I had an odd inquiry from a member of the press recently. She wondered if I were the narcissism expert hired by the Clinton campaign to help in debate prep. I wasn’t. But that inquiry did start me thinking: Assuming that candidate Trump is a pretty narcissistic character—a showman, attention-seeking, materialistic, self-promoting—how would he act in a debate? And how could he be derailed?
Narcissism—a personality trait including an inflated sense of self, a lack of empathy, and a tendency toward self-promotion—sounds bad to people. In reality, however, narcissism is a trade-off. This is especially true in leadership positions, where narcissism is a double-edged sword with a “bright side” appearing as boldness, charisma and strength, and a “dark side” appearing as hubris, demagoguery and unethical behavior.
The bright and dark sides of narcissism often involve the same characteristics. Boldness and self-confidence are inspiring, but can lead to risky and poorly thought-out actions. Aggression and power are off-putting when they seem uncontrolled, but are praised when channeled to confront a major problem. And context matters as well when deciding whether narcissism is bright or dark. When times are dangerous or uncertain, we want powerful narcissistic leaders to guide us to safety, but when times are good, we want more management-focused leaders to keep things running smoothly. And, of course, if the culture is becoming more narcissistic as Jean Twenge and I argue in The Narcissism Epidemic then a reality TV star president makes perfect sense.
One major bright side of narcissism is that it is well suited for public debate. Debates allow the narcissistic individual to be the center of attention, to compete, show off his or her skills, and hopefully vanquish a rival. While many people choke under the pressure of a live audience, narcissists seem to perform better.
So, how would these ideas translate into the upcoming debate between Donald Trump and Hillary Clinton? Trump will want to maximize his narcissistic bright side (strength, charisma, energy, boldness) and hide his dark side (callousness, hostility, instability). A debate in front of an audience of millions is an incredible opportunity for him to self-promote so he will be energized and engaged. Clinton will have the opposite goal: cloak Trump’s bright side and unveil his narcissistic dark side. Rather than seeing a bold, visionary fighter, Clinton wants the audience to see Trump as a petty, unstable, self-absorbed bully.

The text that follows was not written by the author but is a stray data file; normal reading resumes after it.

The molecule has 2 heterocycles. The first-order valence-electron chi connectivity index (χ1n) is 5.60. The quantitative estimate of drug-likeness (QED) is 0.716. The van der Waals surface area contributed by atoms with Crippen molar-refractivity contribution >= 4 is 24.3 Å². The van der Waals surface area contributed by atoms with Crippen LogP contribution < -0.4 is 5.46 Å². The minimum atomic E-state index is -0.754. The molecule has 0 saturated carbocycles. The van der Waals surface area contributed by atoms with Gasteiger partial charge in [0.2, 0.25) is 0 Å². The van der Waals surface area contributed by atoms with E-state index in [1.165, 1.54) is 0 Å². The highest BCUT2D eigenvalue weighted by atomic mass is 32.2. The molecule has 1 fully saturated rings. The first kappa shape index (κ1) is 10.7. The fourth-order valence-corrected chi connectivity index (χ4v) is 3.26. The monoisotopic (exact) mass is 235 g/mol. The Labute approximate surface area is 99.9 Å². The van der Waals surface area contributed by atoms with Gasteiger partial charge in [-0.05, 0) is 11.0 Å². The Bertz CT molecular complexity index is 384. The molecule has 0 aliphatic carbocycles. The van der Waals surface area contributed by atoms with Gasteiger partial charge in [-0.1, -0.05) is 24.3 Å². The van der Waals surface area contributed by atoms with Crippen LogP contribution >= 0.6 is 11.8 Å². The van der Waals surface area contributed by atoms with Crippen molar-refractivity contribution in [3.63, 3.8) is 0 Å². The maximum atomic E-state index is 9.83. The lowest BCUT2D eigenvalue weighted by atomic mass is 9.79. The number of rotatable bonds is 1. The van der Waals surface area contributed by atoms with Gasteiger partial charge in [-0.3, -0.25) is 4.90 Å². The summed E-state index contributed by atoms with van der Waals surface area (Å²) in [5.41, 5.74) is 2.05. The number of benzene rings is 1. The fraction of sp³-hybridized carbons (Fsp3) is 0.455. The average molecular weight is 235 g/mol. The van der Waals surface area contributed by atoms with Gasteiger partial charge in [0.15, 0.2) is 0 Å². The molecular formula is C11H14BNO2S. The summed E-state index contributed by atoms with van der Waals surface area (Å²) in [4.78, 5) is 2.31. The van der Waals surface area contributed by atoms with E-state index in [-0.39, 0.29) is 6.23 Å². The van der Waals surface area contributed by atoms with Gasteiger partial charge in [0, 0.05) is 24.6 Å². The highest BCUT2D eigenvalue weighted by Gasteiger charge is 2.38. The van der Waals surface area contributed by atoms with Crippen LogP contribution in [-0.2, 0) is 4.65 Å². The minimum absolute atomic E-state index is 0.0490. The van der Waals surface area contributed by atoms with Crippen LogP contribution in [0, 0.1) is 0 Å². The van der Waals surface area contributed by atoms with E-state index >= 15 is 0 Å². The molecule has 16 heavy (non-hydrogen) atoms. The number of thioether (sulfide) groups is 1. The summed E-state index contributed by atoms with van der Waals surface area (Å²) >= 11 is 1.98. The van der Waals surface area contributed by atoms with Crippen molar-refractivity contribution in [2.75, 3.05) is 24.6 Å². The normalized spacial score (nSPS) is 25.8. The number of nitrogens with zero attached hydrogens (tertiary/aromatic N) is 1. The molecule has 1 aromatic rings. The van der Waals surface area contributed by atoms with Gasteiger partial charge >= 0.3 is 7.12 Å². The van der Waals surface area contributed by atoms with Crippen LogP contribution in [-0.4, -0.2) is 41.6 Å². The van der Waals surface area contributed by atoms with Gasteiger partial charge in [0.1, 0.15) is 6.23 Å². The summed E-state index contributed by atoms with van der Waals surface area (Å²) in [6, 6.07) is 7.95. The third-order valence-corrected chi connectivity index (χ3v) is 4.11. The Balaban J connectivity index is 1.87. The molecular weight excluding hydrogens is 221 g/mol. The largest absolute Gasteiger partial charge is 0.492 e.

Here are four specific strategies I would predict Trump would use based on the research literature.
• Trump will present a “bold and broad” message rather than focus on details. In many research studies, psychological power is linked to a broad or global view of the present and future as well as an orientation towards action rather than analysis. Trump’s message will be self-promoting. He will focus on his status and success.
• Trump will deflect criticisms he receives. When faced with negative feedback, narcissists usually dismiss it as being another person’s fault or unimportant. Sometimes the person providing the negative feedback will be attacked as well. Trump seemed to do this in the primary debate where he went after the moderator, Megyn Kelly. Another tactic along these lines is memory distortion. Trump’s failures in the past will be rewritten to make the present Trump look smart and successful.
• Trump will also note the instability and chaos in the world. Strong, narcissistic leaders are in demand when there is crisis. So it is in Trump’s interest for the world to seem dangerous and chaotic. This week supplied terrorist attacks in the Northeast and riots in the South that seem like good material for making the case for instability.